Sperryfest Preview II
A reminder that the Matthew Sperry Memorial Festival is upon us:
* Thursday June 3 | 8pm | $6 – $100 sliding scale (i.e., pay what you want within that range): Tag Team Trio Shift: Improvsations with 3 musicians at any given time, refereed by John Shiurba.
… At the Luggage Store Gallery: 1007 Market St., San Francisco
* Saturday June 5 | 8pm | $6 – $100 sliding scale … Chamber ensemble sfSound plays two Sperry Compositions: “Wadadaism” (1991) and “Veins” (1995). Also compositions by Anthony Braxton, Cornelius Cardew, James Tenney, and sfSoundGroup.
… At 21 Grand, 416 25th Street, Oakland
Sperry, killed in a traffic accident in 2003, didn’t leave behind a huge output of recordings or finished compositions. For these festivals, his friends have been taking ideas from his music notebooks.
The full program of the June 5 show is listed on Facebook, and it opens with two pieces out of those notebooks. I don’t know what to expect from either one, other than noting the obvious humorous reference to Wadada Leo Smith in the “Wadadaism” title. Those pieces will be followed by one of Anthony Braxton’s — I’d noted the connection here — and pieces by Cornelius Cardew and James Tenney.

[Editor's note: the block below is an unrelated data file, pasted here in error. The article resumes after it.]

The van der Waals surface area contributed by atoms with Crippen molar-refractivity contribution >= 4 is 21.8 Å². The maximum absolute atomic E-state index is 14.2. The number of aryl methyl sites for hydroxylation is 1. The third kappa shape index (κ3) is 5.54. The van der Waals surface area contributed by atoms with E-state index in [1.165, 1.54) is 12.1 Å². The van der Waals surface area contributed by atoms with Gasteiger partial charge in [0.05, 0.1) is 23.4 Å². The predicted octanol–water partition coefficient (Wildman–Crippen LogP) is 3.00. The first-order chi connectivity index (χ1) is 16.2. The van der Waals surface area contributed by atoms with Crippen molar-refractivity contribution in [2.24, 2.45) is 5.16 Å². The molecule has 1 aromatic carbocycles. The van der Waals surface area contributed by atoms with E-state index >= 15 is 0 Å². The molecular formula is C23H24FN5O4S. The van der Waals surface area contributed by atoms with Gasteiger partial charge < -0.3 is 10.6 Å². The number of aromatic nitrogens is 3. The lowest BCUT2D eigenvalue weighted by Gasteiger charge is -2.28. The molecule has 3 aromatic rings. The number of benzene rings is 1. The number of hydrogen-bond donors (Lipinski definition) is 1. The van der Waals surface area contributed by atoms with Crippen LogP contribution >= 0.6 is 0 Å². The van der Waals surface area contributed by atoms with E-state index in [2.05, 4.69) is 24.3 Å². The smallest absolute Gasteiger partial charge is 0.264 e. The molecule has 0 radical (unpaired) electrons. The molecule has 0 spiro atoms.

Expect good modern classical stuff, at least some of it played by a large ensemble of great local musicians.
On June 3, it’s probably going to be a series of free improvised pieces, but here’s the trick. I think it’s going to be game-like, with Shiurba shuttling people on and off stage to keep a perpetual trio going. That’s just a guess, but I think it’s a good one. The Luggage Store is right downtown in San Francisco, so there’s no harm in stopping in for a minute to check it out, is there?
Shiurba and others have worked to put some of Sperry’s live recordings on CD, giving Sperry more of a recorded legacy. Click here for a list. CDs will probably be on sale at both shows, proceeds going to Sperry’s wife and daughter. The music is abstract free improvisation — some terrific lively performances.
Click the Ghost Bike picture, above, for a short blog essay by Dara Kerr about ghost bikes and their significance.